A “disgusted” charity volunteer has slammed the decision to slap him with a £170 parking fine.
John Ling, 77, was initially hit with a £70 for a 10 minute stay outside Manchester Royal Eye Hospital.
The retired teacher is a volunteer driver who takes children, disabled and elderly people to medical appointments and had taken a wheelchair-bound man to the first floor and quickly returned to his car.
But on his return he was shocked to find he’d gotten a ticket, despite displaying an NHS patient transport sign on his windscreen, reports the Manchester Evening News (M.E.N.).
He said: “I couldn’t drive around looking for a vacant space, because there were none.
“It seems to me the parking companies exist to make money by fining people – the hospital doesn’t benefit as far as I can tell.”
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Now in a victory for Mr Ling his local newspaper M.E.N. got involved and has had the fine withdrawn by Parkingeye – the company that issued the fine – which said they’d cancel the charge “as a gesture of good will”.
Mr Ling, from Openshaw, Manchester, had appealed the fine and the boss of Being There, the charity he was volunteering for at the time, also wrote in his support, describing Mr Ling as a “highly dedicated, compassionate volunteer, who gives up his time to support others”.
Then he heard back saying his appeal had been rejected and the fine upped to £170 and warned that if he didn’t stump up the cash he could be subject to High Court or bailiff action.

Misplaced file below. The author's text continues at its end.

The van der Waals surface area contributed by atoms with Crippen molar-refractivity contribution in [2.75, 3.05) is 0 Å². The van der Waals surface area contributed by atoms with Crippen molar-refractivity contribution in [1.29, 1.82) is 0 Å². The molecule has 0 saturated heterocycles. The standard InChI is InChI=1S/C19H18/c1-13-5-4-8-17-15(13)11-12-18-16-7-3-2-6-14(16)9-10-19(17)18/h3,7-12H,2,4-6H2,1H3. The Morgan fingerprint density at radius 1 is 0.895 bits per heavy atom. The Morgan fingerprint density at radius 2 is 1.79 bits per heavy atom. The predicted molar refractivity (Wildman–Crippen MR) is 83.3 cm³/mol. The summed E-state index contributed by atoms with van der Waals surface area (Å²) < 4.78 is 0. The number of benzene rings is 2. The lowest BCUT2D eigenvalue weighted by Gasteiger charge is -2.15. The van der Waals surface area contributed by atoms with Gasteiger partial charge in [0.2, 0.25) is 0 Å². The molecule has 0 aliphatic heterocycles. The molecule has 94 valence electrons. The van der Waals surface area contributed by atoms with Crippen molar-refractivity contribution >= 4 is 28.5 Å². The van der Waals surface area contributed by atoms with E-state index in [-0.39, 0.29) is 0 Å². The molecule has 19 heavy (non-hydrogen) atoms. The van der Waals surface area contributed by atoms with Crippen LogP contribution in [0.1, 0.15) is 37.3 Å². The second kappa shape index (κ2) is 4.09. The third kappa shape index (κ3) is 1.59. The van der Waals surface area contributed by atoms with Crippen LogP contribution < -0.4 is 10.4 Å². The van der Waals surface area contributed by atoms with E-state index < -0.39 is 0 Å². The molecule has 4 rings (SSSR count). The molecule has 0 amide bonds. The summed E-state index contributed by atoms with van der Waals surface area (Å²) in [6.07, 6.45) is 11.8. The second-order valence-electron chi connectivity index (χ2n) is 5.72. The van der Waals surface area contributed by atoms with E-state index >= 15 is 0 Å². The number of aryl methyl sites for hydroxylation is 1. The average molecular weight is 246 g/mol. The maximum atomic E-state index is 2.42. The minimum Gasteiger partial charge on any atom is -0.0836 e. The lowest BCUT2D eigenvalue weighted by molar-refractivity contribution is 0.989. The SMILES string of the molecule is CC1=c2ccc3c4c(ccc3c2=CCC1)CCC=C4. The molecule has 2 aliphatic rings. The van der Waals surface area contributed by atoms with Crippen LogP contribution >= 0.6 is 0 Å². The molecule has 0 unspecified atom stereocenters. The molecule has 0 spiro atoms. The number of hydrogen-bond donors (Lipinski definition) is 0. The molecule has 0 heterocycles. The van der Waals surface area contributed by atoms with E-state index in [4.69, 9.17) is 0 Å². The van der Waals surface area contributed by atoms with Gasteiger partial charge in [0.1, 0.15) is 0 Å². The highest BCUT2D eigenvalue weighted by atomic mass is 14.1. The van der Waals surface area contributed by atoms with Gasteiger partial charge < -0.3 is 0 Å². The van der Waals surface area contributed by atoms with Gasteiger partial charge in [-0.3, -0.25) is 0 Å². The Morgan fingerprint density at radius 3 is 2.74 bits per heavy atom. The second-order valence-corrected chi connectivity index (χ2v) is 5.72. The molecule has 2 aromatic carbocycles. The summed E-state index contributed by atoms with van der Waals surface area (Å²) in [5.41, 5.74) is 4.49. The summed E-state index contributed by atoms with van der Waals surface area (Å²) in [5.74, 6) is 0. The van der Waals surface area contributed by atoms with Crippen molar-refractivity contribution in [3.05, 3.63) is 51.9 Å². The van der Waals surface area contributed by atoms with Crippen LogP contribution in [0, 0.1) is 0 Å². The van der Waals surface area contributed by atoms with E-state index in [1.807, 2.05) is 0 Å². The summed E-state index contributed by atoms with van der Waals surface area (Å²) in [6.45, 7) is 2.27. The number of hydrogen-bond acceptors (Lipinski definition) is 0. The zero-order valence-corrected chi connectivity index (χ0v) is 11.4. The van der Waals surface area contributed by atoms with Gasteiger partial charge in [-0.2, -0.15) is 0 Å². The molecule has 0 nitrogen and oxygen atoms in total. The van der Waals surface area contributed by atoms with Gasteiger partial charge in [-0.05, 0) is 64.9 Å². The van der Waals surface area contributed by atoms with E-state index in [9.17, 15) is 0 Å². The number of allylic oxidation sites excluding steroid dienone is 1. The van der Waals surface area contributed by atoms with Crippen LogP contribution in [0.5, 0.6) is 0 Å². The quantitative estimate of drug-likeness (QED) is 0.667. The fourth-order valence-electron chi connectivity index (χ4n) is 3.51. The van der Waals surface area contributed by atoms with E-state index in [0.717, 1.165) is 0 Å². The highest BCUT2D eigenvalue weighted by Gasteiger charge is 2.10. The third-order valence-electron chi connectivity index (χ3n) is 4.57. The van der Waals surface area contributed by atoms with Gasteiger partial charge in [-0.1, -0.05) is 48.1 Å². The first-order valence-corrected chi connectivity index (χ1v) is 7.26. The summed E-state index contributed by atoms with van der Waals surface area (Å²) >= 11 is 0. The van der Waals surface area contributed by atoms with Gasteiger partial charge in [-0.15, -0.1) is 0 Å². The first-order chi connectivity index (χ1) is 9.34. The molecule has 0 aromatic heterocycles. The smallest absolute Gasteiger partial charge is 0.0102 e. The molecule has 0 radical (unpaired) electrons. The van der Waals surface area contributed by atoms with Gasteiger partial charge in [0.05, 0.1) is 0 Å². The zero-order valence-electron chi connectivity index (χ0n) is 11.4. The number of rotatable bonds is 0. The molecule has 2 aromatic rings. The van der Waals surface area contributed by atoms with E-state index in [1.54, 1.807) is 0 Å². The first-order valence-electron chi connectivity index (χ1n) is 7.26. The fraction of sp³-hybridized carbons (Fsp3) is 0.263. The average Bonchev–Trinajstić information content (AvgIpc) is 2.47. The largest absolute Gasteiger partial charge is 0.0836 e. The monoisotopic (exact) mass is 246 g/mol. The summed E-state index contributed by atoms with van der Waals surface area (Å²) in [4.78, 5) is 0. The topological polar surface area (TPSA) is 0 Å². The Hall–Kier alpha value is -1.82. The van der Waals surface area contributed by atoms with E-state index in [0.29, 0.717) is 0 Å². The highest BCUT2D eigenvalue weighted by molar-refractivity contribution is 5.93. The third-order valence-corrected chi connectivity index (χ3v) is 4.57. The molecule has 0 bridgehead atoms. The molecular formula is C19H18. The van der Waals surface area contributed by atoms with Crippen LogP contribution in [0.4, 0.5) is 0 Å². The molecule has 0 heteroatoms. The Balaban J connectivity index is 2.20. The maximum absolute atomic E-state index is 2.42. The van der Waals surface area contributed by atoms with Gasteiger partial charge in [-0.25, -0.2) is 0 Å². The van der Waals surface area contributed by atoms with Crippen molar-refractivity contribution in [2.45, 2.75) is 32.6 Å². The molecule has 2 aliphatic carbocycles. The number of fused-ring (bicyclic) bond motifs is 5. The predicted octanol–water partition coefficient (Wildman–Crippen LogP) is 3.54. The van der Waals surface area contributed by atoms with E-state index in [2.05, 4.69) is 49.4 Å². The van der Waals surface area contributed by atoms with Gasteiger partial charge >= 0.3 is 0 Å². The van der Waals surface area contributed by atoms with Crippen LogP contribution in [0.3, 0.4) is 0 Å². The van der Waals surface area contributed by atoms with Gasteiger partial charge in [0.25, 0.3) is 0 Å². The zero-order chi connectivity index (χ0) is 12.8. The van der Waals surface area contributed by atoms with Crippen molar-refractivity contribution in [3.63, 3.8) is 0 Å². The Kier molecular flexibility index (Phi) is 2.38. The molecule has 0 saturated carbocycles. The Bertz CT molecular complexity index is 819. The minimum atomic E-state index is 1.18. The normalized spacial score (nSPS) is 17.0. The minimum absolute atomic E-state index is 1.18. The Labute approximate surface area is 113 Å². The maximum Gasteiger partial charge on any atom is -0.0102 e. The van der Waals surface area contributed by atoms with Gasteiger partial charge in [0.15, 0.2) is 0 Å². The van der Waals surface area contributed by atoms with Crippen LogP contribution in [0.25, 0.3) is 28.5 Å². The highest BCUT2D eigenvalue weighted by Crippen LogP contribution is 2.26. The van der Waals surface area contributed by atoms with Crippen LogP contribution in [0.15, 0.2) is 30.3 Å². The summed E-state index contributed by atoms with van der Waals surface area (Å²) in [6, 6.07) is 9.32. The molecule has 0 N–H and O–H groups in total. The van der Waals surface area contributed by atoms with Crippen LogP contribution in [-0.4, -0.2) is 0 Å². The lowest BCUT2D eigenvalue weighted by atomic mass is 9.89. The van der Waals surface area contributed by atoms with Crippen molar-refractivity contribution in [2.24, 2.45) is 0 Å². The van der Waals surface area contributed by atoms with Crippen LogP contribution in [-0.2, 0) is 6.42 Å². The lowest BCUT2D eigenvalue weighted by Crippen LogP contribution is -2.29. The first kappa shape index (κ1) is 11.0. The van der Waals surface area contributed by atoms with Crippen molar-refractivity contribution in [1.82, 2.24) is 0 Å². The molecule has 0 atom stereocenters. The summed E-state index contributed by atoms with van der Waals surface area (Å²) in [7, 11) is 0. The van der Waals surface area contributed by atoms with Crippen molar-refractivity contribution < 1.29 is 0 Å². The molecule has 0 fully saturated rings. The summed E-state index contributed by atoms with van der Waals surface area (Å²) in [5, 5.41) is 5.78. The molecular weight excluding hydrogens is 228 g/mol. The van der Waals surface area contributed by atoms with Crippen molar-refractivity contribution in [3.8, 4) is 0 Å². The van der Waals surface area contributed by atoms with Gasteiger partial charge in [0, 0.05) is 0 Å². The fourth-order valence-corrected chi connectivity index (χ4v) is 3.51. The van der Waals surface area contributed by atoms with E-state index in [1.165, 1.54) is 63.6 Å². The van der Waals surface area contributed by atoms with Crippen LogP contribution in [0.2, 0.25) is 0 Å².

Mr Ling said he was “pretty disgusted” at being fined.
He said: “The reason I was pressing on with it was because I wanted to challenge this sort of blank attitude they have.”
Parkingeye and Manchester Universities NHS Foundation Trust have both been approached for a comment by Express.co.uk
A spokesperson for Parkingeye told M.E.N: “The motorist parked in a designated hatched area that is strictly reserved and provides access for emergency vehicles only, he therefore correctly received a parking charge.
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“Parkingeye operates a British Parking Association audited appeals process, which motorists can use to appeal their parking charge.
“If anyone has mitigating circumstances, we would encourage them to highlight this by appealing.
“Mr Ling chose to appeal to POPLA, the independent body which reviews all cases, which upheld the decision.
“However as a gesture of good will, on this occasion only, we are prepared to cancel the charge.”
A spokesperson for Manchester Universities NHS Foundation Trust, which runs the eye hospital, told M.E.N.: “It’s really important for health and safety to ensure the hatched areas at our hospitals are clear at all times.
“Most of the charities which have volunteers delivering patients are very aware of this.
“As a gesture of good faith on this occasion, we’ll ensure that Mr Ling isn’t left out of pocket.
“We’ll also write to Being There to make sure going forwards they have the key contact within the Trust who can help facilitate car parking arrangements in our sites.”
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